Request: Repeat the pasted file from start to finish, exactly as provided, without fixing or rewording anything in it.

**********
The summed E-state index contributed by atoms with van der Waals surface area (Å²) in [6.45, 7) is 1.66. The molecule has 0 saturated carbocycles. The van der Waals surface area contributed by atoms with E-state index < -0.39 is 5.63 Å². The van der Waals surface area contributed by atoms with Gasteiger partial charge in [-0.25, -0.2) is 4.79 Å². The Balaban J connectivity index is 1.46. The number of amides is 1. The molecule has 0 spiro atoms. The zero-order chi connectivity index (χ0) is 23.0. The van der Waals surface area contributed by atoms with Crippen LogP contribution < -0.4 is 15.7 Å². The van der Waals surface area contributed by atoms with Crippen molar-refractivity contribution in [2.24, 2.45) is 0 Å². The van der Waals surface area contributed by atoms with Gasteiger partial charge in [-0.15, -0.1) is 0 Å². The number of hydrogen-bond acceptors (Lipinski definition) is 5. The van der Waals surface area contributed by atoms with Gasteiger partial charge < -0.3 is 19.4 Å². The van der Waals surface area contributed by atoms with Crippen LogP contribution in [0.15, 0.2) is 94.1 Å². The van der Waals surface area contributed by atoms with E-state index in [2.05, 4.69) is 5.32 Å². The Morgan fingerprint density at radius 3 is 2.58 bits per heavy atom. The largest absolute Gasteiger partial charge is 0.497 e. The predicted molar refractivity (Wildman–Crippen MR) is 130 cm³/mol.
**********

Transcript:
The summed E-state index contributed by atoms with van der Waals surface area (Å²) in [6.45, 7) is 1.66. The molecule has 0 saturated carbocycles. The van der Waals surface area contributed by atoms with E-state index < -0.39 is 5.63 Å². The van der Waals surface area contributed by atoms with Gasteiger partial charge in [-0.25, -0.2) is 4.79 Å². The Balaban J connectivity index is 1.46. The number of amides is 1. The molecule has 0 spiro atoms. The zero-order chi connectivity index (χ0) is 23.0. The van der Waals surface area contributed by atoms with Crippen LogP contribution < -0.4 is 15.7 Å². The van der Waals surface area contributed by atoms with Crippen molar-refractivity contribution in [2.24, 2.45) is 0 Å². The van der Waals surface area contributed by atoms with Gasteiger partial charge in [-0.15, -0.1) is 0 Å². The number of hydrogen-bond acceptors (Lipinski definition) is 5. The van der Waals surface area contributed by atoms with Gasteiger partial charge < -0.3 is 19.4 Å². The van der Waals surface area contributed by atoms with Crippen LogP contribution in [0.15, 0.2) is 94.1 Å². The van der Waals surface area contributed by atoms with E-state index in [2.05, 4.69) is 5.32 Å². The Morgan fingerprint density at radius 3 is 2.58 bits per heavy atom. The largest absolute Gasteiger partial charge is 0.497 e. The predicted molar refractivity (Wildman–Crippen MR) is 130 cm³/mol.